Rev. Jill Edens, United Church of Chapel HillThough the disciples have left everything to follow Jesus, the discussion as they travel to Jerusalem reveals that they are profoundly unready for what is to come. In this pivotal moment we encounter blind Bartimaeus who Mark holds up as a model for discipleship: “As Jesus and his disciples and a large crowd were leaving Jericho, Bartimaeus, son of Timaeus, a blind beggar, was sitting by the roadside. When he heard that it was Jesus of Nazareth, he began to shout out and say, ‘Jesus, Son of David, have mercy on me!’”
Dr. Eloise Kaeck, Green Mountain Presbyterian Church (Green Mountain, NC)The story told here in Acts 10 could be turned into a dramatic presentation in several acts, with its angel visitations, a Roman from the occupying army wanting to talk with a rough fisherman from Galilee and the surprise reversal Peter goes through. Peter thought of himself as Jewish, very Jewish. Peter lived in the cosmopolitan world of Joppa, a seaport on the Judean coast. Ships from the seven seas and caravan routes up the coastal plain made for all kinds of languages on the streets of Joppa, strange sights and sounds, colorful dress, exotic smells of food from Africa, Asia and Europe being sold in the bazaar. The world in which Peter lived and our world have much in common. North Carolina is a global village today just as Peter’s world was in the first century A.D. We think of ourselves as homogeneous, Euro-Americans. However, now North Carolina has people from Pakistan, Lebanon, India, China, not to mention Native-Americans, African-Americans and Latinos. The world in which Peter lived and our world have much in common.
Rev. Nancy Petty, Pullen Memorial Baptist Church (Raleigh)While I’m quite sure that this Jeremiah passage doesn’t have anything of relevance to say about my decision to come to Pullen, it does, however, have something to say about one of the most significant social justice issues of our day—that of immigration. As you well know, immigration and immigration reform is one of the most debated political and social justice issues facing America. In recent months, the conversations on the issue of immigration have reached a boiling point—in some places, such as Arizona, the debate has turned violent.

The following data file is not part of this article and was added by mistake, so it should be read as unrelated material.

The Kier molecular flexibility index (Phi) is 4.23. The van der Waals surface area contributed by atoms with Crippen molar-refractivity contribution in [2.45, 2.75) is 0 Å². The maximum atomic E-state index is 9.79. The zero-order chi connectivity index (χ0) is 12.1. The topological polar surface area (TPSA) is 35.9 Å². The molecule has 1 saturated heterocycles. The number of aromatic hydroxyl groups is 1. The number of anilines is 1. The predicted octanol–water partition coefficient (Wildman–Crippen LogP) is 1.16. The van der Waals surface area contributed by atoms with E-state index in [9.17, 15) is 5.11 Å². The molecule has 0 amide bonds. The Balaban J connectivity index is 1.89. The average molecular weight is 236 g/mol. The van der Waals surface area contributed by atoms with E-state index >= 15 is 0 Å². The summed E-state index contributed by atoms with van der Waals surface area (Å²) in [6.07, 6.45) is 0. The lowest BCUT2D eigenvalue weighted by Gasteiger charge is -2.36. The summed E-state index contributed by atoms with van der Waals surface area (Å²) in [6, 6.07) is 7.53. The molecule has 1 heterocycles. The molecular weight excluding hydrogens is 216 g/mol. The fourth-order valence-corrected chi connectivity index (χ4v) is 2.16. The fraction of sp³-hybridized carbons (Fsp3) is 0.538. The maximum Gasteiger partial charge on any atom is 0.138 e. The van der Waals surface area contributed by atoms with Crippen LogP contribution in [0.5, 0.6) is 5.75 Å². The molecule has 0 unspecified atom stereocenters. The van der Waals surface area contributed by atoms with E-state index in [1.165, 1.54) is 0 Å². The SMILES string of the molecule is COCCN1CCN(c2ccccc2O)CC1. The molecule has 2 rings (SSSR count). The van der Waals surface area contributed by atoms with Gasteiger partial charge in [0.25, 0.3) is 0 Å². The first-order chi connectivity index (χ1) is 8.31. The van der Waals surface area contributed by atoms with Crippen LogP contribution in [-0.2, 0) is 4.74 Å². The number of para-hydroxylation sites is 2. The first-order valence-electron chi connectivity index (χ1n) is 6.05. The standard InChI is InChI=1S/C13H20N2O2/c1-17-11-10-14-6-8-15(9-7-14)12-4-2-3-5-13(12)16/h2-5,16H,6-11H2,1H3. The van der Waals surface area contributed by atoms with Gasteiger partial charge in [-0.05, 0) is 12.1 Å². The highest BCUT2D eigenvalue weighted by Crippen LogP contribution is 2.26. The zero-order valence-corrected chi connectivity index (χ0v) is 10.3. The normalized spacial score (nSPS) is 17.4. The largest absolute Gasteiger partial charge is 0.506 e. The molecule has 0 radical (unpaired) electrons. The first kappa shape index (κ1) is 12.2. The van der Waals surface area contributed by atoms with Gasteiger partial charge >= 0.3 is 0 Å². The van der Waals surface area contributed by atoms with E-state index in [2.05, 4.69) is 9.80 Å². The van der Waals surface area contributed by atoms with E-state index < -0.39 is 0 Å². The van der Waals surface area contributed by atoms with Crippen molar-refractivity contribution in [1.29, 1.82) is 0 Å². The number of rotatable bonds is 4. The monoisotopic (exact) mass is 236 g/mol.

Dr. Norman Wirzba, Duke Divinity School (Durham)Now, imagine that God comes to you one day and says, “I need you and your family to gather all the animals living in North Carolina. I need you to feed them and protect them. I need you to build a floating farm and make sure they stay alive because the world around them is crumbling and dissolving. The places these animals have called home are disappearing, and I need you to make a home for them.” What would you say?
Rabbi Mark Strauss-Cohn, Temple Emanuel (Winston-Salem)What is it about the rear side of a car that they are a primary location to display our affiliations: sports, political groups, rock bands, restaurants, ideologies, personal interests, vacation spots, synagogues (a very popular one here in Winston-Salem)… You see these signs everywhere.
Rev. Jean Newell, Creighton United Methodist Church (Phoenix, Arizona)As he wrote his letter, I imagine Paul’s hope and prayer was that Philemon’s life had been so changed . . . so transformed . . . by his faith in Christ that the slave owner would not hand out punishment or death to the returned slave but would, instead, live out his faith and accept Onesimus as a brother in Christ. If there was to be any restitution made, Paul assured Philemon, he—Paul—would gladly be held accountable.